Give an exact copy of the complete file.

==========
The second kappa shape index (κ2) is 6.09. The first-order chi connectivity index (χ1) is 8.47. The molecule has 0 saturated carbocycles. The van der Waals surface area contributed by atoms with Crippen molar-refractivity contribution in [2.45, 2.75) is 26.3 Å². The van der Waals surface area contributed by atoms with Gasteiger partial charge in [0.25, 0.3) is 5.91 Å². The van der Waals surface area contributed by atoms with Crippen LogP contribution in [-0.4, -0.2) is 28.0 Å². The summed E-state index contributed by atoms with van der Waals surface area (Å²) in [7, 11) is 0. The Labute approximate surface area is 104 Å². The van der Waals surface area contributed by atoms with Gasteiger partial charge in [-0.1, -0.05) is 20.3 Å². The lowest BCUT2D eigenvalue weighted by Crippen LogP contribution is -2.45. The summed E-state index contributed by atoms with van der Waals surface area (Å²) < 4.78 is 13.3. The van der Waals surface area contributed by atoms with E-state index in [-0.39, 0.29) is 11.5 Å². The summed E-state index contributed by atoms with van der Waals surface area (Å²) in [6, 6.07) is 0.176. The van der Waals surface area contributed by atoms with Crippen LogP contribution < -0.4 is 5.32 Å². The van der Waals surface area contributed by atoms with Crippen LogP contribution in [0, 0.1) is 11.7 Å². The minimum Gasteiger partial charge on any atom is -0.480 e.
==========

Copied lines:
The second kappa shape index (κ2) is 6.09. The first-order chi connectivity index (χ1) is 8.47. The molecule has 0 saturated carbocycles. The van der Waals surface area contributed by atoms with Crippen molar-refractivity contribution in [2.45, 2.75) is 26.3 Å². The van der Waals surface area contributed by atoms with Gasteiger partial charge in [0.25, 0.3) is 5.91 Å². The van der Waals surface area contributed by atoms with Crippen LogP contribution in [-0.4, -0.2) is 28.0 Å². The summed E-state index contributed by atoms with van der Waals surface area (Å²) in [7, 11) is 0. The Labute approximate surface area is 104 Å². The van der Waals surface area contributed by atoms with Gasteiger partial charge in [-0.1, -0.05) is 20.3 Å². The lowest BCUT2D eigenvalue weighted by Crippen LogP contribution is -2.45. The summed E-state index contributed by atoms with van der Waals surface area (Å²) < 4.78 is 13.3. The van der Waals surface area contributed by atoms with E-state index in [-0.39, 0.29) is 11.5 Å². The summed E-state index contributed by atoms with van der Waals surface area (Å²) in [6, 6.07) is 0.176. The van der Waals surface area contributed by atoms with Crippen LogP contribution < -0.4 is 5.32 Å². The van der Waals surface area contributed by atoms with Crippen LogP contribution in [0, 0.1) is 11.7 Å². The minimum Gasteiger partial charge on any atom is -0.480 e.